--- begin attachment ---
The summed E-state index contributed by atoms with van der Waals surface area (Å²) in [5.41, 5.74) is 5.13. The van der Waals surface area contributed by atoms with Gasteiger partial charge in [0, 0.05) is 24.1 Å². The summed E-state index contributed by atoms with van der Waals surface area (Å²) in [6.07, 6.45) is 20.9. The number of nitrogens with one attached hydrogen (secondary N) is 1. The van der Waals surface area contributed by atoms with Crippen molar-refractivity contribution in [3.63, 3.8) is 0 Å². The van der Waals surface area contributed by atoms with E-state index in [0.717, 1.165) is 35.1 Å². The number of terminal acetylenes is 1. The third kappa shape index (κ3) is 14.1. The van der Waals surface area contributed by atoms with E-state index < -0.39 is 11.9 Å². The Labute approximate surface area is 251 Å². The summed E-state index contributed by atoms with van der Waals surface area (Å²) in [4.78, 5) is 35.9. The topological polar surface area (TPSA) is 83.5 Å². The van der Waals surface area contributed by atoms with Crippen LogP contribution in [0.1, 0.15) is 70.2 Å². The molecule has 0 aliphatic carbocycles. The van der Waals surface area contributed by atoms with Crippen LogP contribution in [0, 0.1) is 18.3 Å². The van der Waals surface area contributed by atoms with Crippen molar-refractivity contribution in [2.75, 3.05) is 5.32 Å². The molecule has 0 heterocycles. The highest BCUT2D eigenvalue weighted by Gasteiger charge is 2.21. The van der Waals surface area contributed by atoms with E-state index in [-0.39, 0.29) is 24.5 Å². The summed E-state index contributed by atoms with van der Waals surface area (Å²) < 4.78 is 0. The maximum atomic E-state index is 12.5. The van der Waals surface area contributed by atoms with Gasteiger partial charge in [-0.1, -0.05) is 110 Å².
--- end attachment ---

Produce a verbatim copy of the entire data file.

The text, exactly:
The summed E-state index contributed by atoms with van der Waals surface area (Å²) in [5.41, 5.74) is 5.13. The van der Waals surface area contributed by atoms with Gasteiger partial charge in [0, 0.05) is 24.1 Å². The summed E-state index contributed by atoms with van der Waals surface area (Å²) in [6.07, 6.45) is 20.9. The number of nitrogens with one attached hydrogen (secondary N) is 1. The van der Waals surface area contributed by atoms with Crippen molar-refractivity contribution in [3.63, 3.8) is 0 Å². The van der Waals surface area contributed by atoms with E-state index in [0.717, 1.165) is 35.1 Å². The number of terminal acetylenes is 1. The third kappa shape index (κ3) is 14.1. The van der Waals surface area contributed by atoms with E-state index < -0.39 is 11.9 Å². The Labute approximate surface area is 251 Å². The summed E-state index contributed by atoms with van der Waals surface area (Å²) in [4.78, 5) is 35.9. The topological polar surface area (TPSA) is 83.5 Å². The van der Waals surface area contributed by atoms with Crippen LogP contribution in [0.1, 0.15) is 70.2 Å². The molecule has 0 aliphatic carbocycles. The van der Waals surface area contributed by atoms with Crippen LogP contribution in [0, 0.1) is 18.3 Å². The van der Waals surface area contributed by atoms with Crippen molar-refractivity contribution in [2.75, 3.05) is 5.32 Å². The molecule has 0 heterocycles. The highest BCUT2D eigenvalue weighted by Gasteiger charge is 2.21. The van der Waals surface area contributed by atoms with E-state index in [-0.39, 0.29) is 24.5 Å². The summed E-state index contributed by atoms with van der Waals surface area (Å²) < 4.78 is 0. The maximum atomic E-state index is 12.5. The van der Waals surface area contributed by atoms with Gasteiger partial charge in [-0.1, -0.05) is 110 Å².